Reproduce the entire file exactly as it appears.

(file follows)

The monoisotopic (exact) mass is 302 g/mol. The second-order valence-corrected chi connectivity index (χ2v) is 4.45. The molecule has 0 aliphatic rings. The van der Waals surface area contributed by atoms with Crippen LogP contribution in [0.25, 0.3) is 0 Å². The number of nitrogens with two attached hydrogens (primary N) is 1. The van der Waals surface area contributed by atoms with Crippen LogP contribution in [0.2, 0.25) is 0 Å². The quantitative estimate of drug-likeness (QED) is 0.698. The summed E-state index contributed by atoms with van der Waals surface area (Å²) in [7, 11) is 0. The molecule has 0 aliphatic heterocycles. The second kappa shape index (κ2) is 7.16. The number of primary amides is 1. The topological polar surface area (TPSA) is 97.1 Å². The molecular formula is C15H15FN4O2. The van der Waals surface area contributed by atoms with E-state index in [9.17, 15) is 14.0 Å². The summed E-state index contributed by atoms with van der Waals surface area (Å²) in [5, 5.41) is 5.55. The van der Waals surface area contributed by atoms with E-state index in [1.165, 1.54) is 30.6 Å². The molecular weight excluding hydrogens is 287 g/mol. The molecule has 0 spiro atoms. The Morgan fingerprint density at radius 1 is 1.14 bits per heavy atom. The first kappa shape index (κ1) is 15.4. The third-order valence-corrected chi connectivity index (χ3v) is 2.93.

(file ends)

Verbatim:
The monoisotopic (exact) mass is 302 g/mol. The second-order valence-corrected chi connectivity index (χ2v) is 4.45. The molecule has 0 aliphatic rings. The van der Waals surface area contributed by atoms with Crippen LogP contribution in [0.25, 0.3) is 0 Å². The number of nitrogens with two attached hydrogens (primary N) is 1. The van der Waals surface area contributed by atoms with Crippen LogP contribution in [0.2, 0.25) is 0 Å². The quantitative estimate of drug-likeness (QED) is 0.698. The summed E-state index contributed by atoms with van der Waals surface area (Å²) in [7, 11) is 0. The molecule has 0 aliphatic heterocycles. The second kappa shape index (κ2) is 7.16. The number of primary amides is 1. The topological polar surface area (TPSA) is 97.1 Å². The molecular formula is C15H15FN4O2. The van der Waals surface area contributed by atoms with E-state index in [9.17, 15) is 14.0 Å². The summed E-state index contributed by atoms with van der Waals surface area (Å²) in [5, 5.41) is 5.55. The van der Waals surface area contributed by atoms with E-state index in [1.165, 1.54) is 30.6 Å². The molecular weight excluding hydrogens is 287 g/mol. The molecule has 0 spiro atoms. The Morgan fingerprint density at radius 1 is 1.14 bits per heavy atom. The first kappa shape index (κ1) is 15.4. The third-order valence-corrected chi connectivity index (χ3v) is 2.93.